Alleghany believes deflation is the risk going forward, not inflation. The main reason for this is more elderly and fewer working people to support them. The letter even says that “helicopter money” will increasingly be necessary to prevent deflation from overwhelming the economy. That turned out to be a pretty accurate statement, as helicopter money is handed out to fight the economic recession due to Covid-19. A second reason for deflation might be disruption from technology as more and more “blue-collar” jobs need some kind of education or college degree. Five categories of jobs – administrative and clerical (including call centers), retail, food service, truck driving and transportation, and manufacturing – comprise a significant portion of all employment in the United States for high school graduates and are at risk of continued disruption by automation. The third reason is alternative lending (p2p, which I don’t recommend.) When banks expand consumer loans there is an increase in the supply of money, as new demand deposits are created. By contrast, when a consumer borrows from a peer-to-peer lender, no new money is created; the borrower adds to its cash position but the lender, which is usually not a bank, reduces its cash position. A fourth reason may be peak globalization, which is reinforced due to Covid-19 after the letter was written. It seems very likely that trade tensions will continue! In short, negative real interest rates hurt productivity, as it subsidizes the purchase of existing assets rather than encouraging investment in new productive assets. The future winners are companies involved in technology-driven productivity improvement, and those relying on global trade for competitive advantage will increasingly be challenged.

The main implication of the scenario above, if it happens, is consistently low interest rates. This of course decimates the income from the float, one of the important pillars for many insurers. This puts pressure on insurers with high combined ratios, especially those underwriting at a loss solely to profit on the float, and might in turn put them out of business, and this in turn makes the insurance market less fragmented. However, at the end of the day, most costs need to be borne by the end-user.

Alleghany remains cautious toward stocks due to low expected future returns. At most, they expect 7%, but more likely in the 3-5% range. Thus, Alleghany has a low equity exposure at the end of 2019, but this might have changed during the Covid-19 spectacle.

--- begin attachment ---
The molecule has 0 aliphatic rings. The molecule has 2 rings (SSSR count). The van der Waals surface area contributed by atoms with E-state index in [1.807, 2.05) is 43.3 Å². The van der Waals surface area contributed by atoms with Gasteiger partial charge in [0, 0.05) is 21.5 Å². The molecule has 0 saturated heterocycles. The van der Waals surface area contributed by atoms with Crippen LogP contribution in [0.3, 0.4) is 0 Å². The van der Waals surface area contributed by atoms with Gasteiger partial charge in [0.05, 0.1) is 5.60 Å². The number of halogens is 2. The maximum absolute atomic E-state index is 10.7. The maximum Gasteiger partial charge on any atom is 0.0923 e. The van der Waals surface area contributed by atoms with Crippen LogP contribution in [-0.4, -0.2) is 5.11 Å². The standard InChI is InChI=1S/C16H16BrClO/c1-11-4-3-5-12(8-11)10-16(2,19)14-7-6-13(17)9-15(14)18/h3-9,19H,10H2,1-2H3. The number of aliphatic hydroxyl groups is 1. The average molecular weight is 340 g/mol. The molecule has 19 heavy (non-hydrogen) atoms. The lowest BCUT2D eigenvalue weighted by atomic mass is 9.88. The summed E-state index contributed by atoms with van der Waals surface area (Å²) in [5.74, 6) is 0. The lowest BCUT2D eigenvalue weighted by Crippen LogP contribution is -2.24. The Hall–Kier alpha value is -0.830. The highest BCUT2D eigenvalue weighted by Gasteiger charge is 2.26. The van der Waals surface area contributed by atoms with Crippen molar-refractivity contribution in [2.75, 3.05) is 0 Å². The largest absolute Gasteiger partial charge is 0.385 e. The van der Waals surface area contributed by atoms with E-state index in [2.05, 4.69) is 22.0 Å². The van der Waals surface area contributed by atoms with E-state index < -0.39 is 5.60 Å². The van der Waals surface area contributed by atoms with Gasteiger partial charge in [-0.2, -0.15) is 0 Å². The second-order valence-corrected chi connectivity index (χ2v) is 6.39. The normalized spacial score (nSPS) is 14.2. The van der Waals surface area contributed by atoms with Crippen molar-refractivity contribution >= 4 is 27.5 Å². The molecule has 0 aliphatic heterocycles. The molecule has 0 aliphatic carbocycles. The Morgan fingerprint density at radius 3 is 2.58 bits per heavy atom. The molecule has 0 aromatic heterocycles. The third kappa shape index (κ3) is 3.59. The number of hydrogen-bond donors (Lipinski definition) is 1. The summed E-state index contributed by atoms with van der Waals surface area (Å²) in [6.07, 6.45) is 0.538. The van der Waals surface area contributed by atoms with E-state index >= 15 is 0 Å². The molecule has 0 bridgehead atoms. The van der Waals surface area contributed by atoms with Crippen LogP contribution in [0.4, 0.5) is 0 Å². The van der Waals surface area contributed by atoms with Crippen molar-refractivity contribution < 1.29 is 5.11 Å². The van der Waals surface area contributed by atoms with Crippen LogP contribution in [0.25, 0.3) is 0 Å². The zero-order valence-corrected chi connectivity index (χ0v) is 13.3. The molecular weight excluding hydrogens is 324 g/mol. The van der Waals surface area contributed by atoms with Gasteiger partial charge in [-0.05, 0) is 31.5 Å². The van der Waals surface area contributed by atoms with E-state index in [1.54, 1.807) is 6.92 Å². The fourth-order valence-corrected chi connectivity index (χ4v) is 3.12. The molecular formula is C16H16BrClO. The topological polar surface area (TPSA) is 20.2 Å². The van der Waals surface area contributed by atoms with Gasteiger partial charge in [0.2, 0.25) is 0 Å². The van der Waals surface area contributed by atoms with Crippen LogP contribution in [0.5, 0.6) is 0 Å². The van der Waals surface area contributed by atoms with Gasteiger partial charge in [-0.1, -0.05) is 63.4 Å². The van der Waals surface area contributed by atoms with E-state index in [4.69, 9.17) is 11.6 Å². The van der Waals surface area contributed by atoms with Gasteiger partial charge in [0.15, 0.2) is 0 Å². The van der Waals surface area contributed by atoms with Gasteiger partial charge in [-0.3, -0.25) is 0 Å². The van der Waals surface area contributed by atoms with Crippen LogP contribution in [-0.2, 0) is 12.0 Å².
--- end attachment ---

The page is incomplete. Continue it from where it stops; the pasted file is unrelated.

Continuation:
Valuation:

At the end of the day what you pay for the company is obviously a critical part of future expected returns. From 2010 until 2016 Alleghany mainly traded around the book value, but after 2016 valuation has increased to over 1.1, and ended 2019 with a book value of 611 and a share price of 800, thus a premium to the book of 1.3, the highest premium since 2007, and even higher than Berkshire’s (!).

As of writing, we can only “guess” what the current book value is. Alleghany’s share price has fallen 25% YTD, compared to S&P’s more modest 13% drop. We also have to include the 15 USD special dividend paid in March 2020 which reduces the book value similarly. All in all, I estimate the book value to be in the 540-575 range, today’s share price is 570, and thus Alleghany has seen its premium fall closer to book value. We have to wait for the 1Q in early May to know the exact book value.

Conclusion:

Alleghany will not set the world on fire, but most likely still reward the patient shareholders. I’m long Alleghany, Markel and Berkshire, and it might be relevant to ask why I invest in all three (?): My main reason to invest in both Markel and Alleghany is their modest size compared to Berkshire. Alleghany has currently a market cap of eight billion, which is substantially below Markel’s 14 and Berkshire’s 480. Furthermore, I believe Alleghany to be the most conservative among the three, however, a little question mark behind TransRe and the reinsurance risk, which is a bigger share of the business than the other two.

I prefer to invest alongside managements that have real skin in the game, and additionally, Alleghany has a culture and history of prudent risk-taking. Based on this I have initiated a position, and I expect to own the shares for a long time.

 

Disclosure: I am not a financial advisor. Please do your own due diligence and investment research or consult a financial professional. All articles are my opinion – they are not suggestions to buy or sell any securities.